The New Testament is very clear on the necessity of baptism in salvation. Yet, no matter how hard we try, people refuse to see the simple words on the page. Instead of digging deep to discover why, we dismiss them with insults and hurt the work of the Lord. Continue reading “Why won’t people accept the truth on baptism?”
If you are a parent, this may sound familiar. After providing some counseling, you launched into a dramatic story to illustrate the consequences of making a bad decision. In Romans, Paul seems to be our parent.
Salvation and purpose is an odd title. Yet, failure to distinguish between these ideas entangles them to the detriment of one or the other.
On the play ground, we can easily distinguish between becoming part of a team and what we are to do as team members. However, open the Bible and we might find ourselves blending what is distinctively different. Continue reading “Salvation and purpose”
“And when those came who were hired about the eleventh hour, they each received a denarius. But when the first came they supposed that they would receive more; and they likewise received each a denarius. And when they had received it, they murmured against the landowner” (Matthew 20:9-11 NKJV).
“Equal pay for equal work” has become a mantra of the feminist movement in America, but it is by no means new, nor is it limited to any particular nation or region. From my observation, there is no more common pastime worldwide than looking to see what the other person is being paid, unless it is complaining if my salary is not equal or greater. Continue reading “Equality”
How would the church at Corinth have answered the question, “How do you know that you are OK with God?” A little reverse engineering of 1 Corinthians 10 in view of the gospel’s message not only suggests a probable answer, but also provides reason for us to pause and reflect. Continue reading “Just because is not enough”
Matt, a fine young man I watched grow up, made a comment that got me to thinking. Matt’s heart aches over the current situation in Ferguson; it is broken at the comments expressed by some who cheer the grand jury’s decision not to indict. Matt sees clearly what so many are forgetting, that a young man was killed. There is nothing to cheer in this, one way or the other.
What jumped out at me in Matt’s comments was: “…read the comments of way too many white people desperately holding on to the lie that the system is fair.”
“The system”… how it developed is a discussion for another time. What touched me is Matt’s underlying heartfelt plea that the system might be “fair.” Continue reading “The System”
“And if a woman shall put away her husband, and be married to another, she committeth adultery” (Mark 10:12 KJV).
I suppose if you were a member of the Jesus Seminar, or at least cut from a similar cloth, this is one of the sayings of Jesus you would certainly eliminate from the gospels. Think about it.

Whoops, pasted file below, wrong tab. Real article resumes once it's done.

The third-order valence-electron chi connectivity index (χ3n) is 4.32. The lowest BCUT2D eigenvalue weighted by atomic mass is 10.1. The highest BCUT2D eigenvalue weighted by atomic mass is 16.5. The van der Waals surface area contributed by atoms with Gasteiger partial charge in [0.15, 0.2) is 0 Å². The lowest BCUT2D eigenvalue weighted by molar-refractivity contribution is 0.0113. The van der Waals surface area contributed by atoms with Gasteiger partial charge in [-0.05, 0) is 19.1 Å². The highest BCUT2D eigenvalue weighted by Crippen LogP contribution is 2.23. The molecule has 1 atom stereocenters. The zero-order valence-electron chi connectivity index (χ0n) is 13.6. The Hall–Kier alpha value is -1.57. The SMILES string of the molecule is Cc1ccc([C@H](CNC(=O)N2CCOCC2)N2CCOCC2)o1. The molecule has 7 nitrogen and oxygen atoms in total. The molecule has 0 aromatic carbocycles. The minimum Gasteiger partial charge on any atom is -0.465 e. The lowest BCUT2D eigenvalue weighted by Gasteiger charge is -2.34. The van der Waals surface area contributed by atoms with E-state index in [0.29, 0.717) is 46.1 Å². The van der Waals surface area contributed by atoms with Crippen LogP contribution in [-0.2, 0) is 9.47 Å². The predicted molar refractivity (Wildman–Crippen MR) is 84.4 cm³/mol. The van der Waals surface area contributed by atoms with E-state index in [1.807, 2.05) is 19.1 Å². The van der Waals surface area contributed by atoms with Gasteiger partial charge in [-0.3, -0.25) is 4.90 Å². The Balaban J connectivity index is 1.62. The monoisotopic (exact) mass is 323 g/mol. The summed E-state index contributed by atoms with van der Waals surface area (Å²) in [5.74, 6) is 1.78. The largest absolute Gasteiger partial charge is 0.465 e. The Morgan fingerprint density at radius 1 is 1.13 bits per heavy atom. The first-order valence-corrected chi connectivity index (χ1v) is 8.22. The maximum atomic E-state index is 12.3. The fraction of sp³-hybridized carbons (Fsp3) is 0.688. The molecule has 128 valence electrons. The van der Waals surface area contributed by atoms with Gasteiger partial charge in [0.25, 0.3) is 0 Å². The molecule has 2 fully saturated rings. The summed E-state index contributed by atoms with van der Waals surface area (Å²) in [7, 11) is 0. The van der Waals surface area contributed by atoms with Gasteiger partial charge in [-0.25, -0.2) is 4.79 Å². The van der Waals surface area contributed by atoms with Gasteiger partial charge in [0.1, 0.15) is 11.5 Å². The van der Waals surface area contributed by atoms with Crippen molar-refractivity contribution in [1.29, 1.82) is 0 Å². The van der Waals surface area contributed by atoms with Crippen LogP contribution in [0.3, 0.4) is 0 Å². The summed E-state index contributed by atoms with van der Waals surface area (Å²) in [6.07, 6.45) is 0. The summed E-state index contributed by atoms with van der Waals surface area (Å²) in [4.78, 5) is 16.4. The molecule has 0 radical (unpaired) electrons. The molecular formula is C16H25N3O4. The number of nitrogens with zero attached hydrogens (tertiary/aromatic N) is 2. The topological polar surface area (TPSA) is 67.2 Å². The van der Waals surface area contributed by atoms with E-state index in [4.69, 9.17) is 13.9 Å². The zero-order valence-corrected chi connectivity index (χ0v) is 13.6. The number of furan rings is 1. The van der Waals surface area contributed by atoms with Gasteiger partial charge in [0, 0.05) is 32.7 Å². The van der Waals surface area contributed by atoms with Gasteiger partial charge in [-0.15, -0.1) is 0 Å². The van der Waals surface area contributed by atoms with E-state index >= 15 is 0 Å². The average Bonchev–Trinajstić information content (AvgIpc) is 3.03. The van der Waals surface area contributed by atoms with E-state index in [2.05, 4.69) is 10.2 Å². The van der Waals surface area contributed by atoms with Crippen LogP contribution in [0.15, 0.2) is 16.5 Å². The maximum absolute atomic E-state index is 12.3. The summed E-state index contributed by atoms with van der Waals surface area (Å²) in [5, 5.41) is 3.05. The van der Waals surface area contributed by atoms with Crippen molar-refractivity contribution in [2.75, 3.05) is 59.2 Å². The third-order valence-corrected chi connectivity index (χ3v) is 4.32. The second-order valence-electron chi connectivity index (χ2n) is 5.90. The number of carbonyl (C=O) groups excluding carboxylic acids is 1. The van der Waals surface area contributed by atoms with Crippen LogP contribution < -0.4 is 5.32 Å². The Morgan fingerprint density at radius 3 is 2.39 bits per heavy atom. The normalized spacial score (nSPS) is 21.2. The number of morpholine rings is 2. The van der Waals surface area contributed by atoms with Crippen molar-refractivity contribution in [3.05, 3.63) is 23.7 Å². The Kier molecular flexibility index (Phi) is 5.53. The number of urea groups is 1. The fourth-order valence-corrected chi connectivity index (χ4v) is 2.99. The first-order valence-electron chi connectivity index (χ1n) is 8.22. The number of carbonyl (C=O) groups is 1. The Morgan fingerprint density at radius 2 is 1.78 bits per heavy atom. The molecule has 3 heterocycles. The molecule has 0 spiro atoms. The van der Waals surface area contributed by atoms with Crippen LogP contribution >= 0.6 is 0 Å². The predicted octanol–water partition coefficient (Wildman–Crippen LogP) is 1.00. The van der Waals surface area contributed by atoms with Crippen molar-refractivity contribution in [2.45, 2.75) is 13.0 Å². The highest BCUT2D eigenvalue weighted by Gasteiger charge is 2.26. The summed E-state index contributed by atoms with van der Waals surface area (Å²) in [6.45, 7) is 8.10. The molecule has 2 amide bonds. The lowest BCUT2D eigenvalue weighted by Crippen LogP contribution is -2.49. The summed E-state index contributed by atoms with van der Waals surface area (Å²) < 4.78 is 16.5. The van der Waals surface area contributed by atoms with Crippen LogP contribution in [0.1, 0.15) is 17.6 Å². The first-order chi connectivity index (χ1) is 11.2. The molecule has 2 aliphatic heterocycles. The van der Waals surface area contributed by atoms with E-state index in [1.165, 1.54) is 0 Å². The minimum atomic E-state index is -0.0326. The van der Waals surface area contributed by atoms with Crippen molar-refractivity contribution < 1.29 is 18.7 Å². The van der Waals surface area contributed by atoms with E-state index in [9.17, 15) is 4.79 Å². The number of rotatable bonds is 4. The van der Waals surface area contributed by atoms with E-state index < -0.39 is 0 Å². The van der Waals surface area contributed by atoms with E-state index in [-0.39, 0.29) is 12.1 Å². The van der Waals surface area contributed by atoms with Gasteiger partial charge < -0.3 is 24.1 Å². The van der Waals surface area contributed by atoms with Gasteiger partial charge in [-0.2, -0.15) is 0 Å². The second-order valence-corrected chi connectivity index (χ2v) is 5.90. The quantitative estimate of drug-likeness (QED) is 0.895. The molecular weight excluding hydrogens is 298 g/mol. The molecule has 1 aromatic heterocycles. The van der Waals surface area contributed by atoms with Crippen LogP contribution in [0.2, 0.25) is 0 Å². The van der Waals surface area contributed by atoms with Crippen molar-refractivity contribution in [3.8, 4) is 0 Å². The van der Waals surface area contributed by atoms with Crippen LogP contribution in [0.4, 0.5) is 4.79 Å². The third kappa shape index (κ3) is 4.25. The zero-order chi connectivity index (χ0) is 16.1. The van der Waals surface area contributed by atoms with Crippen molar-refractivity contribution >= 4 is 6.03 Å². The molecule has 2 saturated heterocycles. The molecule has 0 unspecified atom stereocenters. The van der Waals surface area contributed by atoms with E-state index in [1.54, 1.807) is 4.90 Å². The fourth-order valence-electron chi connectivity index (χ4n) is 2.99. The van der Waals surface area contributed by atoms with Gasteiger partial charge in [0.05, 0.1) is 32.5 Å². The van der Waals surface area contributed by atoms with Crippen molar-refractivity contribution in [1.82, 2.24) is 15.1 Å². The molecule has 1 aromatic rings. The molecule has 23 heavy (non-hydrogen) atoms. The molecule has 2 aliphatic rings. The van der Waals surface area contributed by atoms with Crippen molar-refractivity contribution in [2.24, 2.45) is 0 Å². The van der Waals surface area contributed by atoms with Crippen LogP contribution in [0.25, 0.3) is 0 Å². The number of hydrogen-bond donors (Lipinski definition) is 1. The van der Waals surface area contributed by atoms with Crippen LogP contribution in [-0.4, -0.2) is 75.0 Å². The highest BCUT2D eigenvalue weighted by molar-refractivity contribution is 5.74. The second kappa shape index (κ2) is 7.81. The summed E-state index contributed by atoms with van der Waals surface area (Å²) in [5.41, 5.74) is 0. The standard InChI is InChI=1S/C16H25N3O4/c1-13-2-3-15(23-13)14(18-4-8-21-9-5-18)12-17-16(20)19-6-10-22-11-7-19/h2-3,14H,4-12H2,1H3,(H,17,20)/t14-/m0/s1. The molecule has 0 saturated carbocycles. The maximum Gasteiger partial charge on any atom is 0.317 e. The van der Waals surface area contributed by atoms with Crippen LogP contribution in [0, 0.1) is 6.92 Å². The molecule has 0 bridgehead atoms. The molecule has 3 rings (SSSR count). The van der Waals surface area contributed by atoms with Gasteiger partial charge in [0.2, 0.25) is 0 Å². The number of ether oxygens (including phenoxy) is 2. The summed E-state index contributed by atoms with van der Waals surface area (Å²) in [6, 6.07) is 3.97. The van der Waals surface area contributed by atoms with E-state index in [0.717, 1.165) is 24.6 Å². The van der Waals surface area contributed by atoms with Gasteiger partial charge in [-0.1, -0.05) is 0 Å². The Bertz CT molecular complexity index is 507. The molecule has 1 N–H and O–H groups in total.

First, from a legal point of view, it’s entirely counter-cultural. In Matthew’s account – generally speaking, the more heavily favored one among those who discuss this subject – the focus is entirely on a husband putting away his wife. That is natural. In most cultures, and ancient Judaism was no exception, men enjoy legal preeminence. However, in Mark’s record, Jesus indicates that the law works both ways (Mark 10:11-12). Surely, the real Jesus wouldn’t have said this. Continue reading “Saving souls is much easier than you think”
It came up again in a conversation between, for want of a better term, a conservative member of our fellowship and a more liberal one. The liberal brother was explaining that he no longer believed in the “argument from silence.” Then he made that statement that really caught my attention: “I believe the church of Christ has been hypocritical down through the years when it insists that we sing a cappella, reasoning that the New Testament is silent on the subject of instruments.
The topic of instrumental music can wait for another article. Let’s say something about hypocrisy.
Let’s be clear about something: His terminology was incorrect. He didn’t mean we were “hypocrites” because we sang a cappella, he meant we were “legalistic.” Continue reading “The Hypocrite”
John Newton (1725-1807) was a preacher, a hymn writer, and at one time a ship’s captain. One of his hymns, entitled “How Sweet the Name of Jesus Sounds” is a song of great beauty and biblical truth. One of my favorite lines in it is this:
“Weak is the effort of my heart, and cold my warmest thought,
But when I see thee as thou art, I’ll praise thee as I ought.”
Of course Newton was speaking of the judgment day, but I have always thought that worship grows more deep in proportion to the degree that we see God as he is (Isaiah 6:1-4); conversely shallow worship occurs when we see factors other than God, factors such as the selection of songs, the talent of the preacher and so on. Continue reading “John Newton’s other hymn”
Which is more impressive, a good beginning or a good ending? Continue reading A powerful story of grace